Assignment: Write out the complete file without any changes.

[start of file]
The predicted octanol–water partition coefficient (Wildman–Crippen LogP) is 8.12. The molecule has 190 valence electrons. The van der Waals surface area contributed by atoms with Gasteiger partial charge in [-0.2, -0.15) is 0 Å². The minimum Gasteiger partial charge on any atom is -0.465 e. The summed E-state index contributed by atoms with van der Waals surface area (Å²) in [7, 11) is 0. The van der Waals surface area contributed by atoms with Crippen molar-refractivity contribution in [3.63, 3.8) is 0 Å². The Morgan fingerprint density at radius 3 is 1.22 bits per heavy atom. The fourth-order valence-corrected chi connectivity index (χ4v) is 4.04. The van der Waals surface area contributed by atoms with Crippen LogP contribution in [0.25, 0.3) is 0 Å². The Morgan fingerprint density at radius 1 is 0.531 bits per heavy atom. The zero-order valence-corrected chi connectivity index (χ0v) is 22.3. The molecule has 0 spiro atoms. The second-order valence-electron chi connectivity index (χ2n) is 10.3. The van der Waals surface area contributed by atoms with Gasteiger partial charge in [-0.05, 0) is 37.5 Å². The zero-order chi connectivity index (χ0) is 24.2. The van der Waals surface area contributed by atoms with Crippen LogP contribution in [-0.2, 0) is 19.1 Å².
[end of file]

The predicted octanol–water partition coefficient (Wildman–Crippen LogP) is 8.12. The molecule has 190 valence electrons. The van der Waals surface area contributed by atoms with Gasteiger partial charge in [-0.2, -0.15) is 0 Å². The minimum Gasteiger partial charge on any atom is -0.465 e. The summed E-state index contributed by atoms with van der Waals surface area (Å²) in [7, 11) is 0. The van der Waals surface area contributed by atoms with Crippen molar-refractivity contribution in [3.63, 3.8) is 0 Å². The Morgan fingerprint density at radius 3 is 1.22 bits per heavy atom. The fourth-order valence-corrected chi connectivity index (χ4v) is 4.04. The van der Waals surface area contributed by atoms with Crippen LogP contribution in [0.25, 0.3) is 0 Å². The Morgan fingerprint density at radius 1 is 0.531 bits per heavy atom. The zero-order valence-corrected chi connectivity index (χ0v) is 22.3. The molecule has 0 spiro atoms. The second-order valence-electron chi connectivity index (χ2n) is 10.3. The van der Waals surface area contributed by atoms with Gasteiger partial charge in [-0.05, 0) is 37.5 Å². The zero-order chi connectivity index (χ0) is 24.2. The van der Waals surface area contributed by atoms with Crippen LogP contribution in [-0.2, 0) is 19.1 Å².